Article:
The state court system’s Inspector General is probing 26 employees who filed for unemployment during the pandemic despite getting their regular taxpayer-funded paychecks, The Post has learned.
Fraud indictments may be on the horizon, a court insider told The Post.
The alleged COVID con artists were moonlighting and filed for unemployment when they were laid off from part-time side jobs, claiming no other source of income, the source said.
Most are “court officers or clerks, clerical and court assistants” statewide, officials said. Top pay for court officers and senior court clerks in New York City is $80,000 and $88,300, respectively, before overtime.
“The truth of the matter is that these people are simply scammers looking to take advantage of a benefit meant for those who are suffering and actually lost their job due to the pandemic,” the disgusted insider fumed. “These individuals represent the sanctity of the New York State court system and should suffer the appropriate punishment for their double dealing.”
The number of people unemployed in New York peaked in July at 1.5 million and stood at about 1.2 million as of August, according to state Labor statistics.
Unemployment payments were extended well past the traditional 26 weeks for those who lost jobs because of the pandemic.
Office of Court Administration spokesman Lucian Chalfen confirmed the probe and said investigators were originally tipped to 38 individuals.
“We were notified a month ago by the New York State Department of Labor that 38 employees had filed for unemployment benefits despite being employed by the Unified Court System. The names were sent to our Inspector General who immediately opened an investigation. To date, we have identified 26 individuals who warrant further review,” Chalfen said, adding that “about half” of those in the crosshairs work in New York City courthouses.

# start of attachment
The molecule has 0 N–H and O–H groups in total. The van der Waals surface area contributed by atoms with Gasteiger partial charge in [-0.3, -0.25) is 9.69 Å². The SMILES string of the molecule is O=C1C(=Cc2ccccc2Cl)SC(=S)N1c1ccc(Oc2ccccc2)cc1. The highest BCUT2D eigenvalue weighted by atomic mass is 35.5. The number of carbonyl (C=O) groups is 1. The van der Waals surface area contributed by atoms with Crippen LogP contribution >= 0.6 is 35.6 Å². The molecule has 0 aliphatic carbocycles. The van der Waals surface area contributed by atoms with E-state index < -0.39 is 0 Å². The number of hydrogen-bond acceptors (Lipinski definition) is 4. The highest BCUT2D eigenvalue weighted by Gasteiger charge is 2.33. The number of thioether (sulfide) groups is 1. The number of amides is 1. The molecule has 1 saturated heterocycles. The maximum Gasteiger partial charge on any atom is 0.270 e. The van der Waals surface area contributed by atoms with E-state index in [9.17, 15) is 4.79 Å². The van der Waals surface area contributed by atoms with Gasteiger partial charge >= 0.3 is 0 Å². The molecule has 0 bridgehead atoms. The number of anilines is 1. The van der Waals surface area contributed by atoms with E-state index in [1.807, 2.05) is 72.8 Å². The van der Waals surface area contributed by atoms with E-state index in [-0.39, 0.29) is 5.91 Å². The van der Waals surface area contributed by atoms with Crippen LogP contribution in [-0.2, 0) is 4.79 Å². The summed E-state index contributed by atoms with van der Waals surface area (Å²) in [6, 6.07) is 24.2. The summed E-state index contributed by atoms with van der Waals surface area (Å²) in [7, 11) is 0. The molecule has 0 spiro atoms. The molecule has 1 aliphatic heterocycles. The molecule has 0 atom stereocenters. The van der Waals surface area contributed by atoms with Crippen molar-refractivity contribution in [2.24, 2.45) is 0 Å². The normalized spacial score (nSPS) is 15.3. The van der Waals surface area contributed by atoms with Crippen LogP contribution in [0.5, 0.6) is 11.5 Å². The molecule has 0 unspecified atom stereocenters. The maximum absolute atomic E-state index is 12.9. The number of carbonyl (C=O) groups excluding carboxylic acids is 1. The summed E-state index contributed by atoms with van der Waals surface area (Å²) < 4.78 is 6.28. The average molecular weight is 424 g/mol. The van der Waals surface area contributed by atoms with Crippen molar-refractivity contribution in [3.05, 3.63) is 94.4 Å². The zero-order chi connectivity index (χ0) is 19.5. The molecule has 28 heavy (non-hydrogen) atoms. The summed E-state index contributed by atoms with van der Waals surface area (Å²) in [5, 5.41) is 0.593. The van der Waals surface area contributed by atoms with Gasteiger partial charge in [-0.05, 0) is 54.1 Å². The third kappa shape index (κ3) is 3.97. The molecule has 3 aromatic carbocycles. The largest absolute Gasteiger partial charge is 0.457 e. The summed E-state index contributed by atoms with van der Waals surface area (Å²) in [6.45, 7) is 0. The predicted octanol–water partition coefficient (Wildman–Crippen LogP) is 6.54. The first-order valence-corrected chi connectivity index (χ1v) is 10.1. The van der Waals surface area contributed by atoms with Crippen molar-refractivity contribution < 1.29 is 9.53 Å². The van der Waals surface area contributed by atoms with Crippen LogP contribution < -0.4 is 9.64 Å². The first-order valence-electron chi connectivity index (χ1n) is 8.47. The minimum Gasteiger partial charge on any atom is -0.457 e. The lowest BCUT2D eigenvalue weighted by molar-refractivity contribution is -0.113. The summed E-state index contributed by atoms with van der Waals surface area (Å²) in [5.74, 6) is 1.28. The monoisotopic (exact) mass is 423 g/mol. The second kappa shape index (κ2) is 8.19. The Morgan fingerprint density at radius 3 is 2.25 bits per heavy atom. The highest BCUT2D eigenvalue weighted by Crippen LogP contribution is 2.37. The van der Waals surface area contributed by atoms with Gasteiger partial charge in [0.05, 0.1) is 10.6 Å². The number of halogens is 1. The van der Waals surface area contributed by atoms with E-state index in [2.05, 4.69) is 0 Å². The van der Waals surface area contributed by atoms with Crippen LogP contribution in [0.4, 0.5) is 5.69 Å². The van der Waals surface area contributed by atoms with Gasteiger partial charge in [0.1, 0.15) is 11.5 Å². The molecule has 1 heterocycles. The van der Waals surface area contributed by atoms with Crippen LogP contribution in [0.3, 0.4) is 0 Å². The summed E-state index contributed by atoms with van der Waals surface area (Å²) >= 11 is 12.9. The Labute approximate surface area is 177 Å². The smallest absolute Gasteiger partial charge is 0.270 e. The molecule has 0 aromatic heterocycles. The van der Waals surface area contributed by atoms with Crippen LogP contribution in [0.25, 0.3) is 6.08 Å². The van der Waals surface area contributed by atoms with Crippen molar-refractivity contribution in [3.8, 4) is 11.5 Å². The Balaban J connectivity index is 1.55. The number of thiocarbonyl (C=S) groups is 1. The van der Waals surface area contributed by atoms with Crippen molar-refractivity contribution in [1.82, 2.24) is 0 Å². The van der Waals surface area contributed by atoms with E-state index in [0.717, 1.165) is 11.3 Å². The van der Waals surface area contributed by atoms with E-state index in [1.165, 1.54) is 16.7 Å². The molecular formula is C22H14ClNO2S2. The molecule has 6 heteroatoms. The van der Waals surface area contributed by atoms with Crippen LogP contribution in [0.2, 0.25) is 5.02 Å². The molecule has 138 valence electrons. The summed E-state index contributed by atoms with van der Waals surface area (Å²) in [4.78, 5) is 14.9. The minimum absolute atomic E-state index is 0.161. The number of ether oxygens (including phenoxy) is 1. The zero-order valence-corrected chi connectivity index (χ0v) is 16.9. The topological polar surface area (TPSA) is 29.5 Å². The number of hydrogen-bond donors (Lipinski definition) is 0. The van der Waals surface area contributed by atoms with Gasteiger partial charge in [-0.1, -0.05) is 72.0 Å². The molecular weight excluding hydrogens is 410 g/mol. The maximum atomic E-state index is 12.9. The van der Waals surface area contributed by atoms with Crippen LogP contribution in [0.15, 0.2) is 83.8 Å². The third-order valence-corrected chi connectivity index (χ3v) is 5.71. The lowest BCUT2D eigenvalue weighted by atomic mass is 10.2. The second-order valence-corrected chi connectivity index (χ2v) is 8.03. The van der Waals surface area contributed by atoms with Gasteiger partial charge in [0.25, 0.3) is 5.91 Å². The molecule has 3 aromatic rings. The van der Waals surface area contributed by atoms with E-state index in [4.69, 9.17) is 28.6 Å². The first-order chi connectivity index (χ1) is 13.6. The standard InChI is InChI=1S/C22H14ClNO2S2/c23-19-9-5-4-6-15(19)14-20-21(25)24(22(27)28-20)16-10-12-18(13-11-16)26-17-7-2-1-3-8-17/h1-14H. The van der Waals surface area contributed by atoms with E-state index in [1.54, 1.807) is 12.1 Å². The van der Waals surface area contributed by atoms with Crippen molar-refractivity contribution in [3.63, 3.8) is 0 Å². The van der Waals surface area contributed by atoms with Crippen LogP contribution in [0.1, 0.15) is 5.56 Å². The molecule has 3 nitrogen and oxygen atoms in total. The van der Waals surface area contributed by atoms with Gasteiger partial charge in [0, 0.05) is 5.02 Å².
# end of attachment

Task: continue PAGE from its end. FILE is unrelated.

“We are conducting interviews and will make determinations in due course, and should we find criminality regarding the filings, we will refer the case to the appropriate District Attorney,” he added.
Chalfen would not say whether those found guilty would lose their jobs.
“They are all [union] represented so there is a process – charges, administrative hearing, recommendation to the Deputy Chief Administrative Judge … for action up to and including termination,” he said.
The court employees under probe are “still working as we investigate and interview them,” Chalfen said.
A state Department of Labor spokeswoman said, “While we cannot comment on specific cases, we’ve been made aware of this situation and are looking into it.”
So far during the pandemic, DOL said it has stopped more than $1 billion in unemployment insurance fraud and referred more than 40,000 fraudulent claims to federal prosecutors.
The DOL said it has an “institutionalized process that crosschecks employers’ quarterly wage reporting with the list of New Yorkers receiving unemployment benefits. If someone is claiming unemployment benefits and was reported as receiving wages from an employer, the issue will be investigated.”
The court insider said some believe the offenders will get a slap on the wrist, with the Labor Department forcing them to “repay the money with interest.”
“The question is, what punishment, if any, will OCA impose?” he added.
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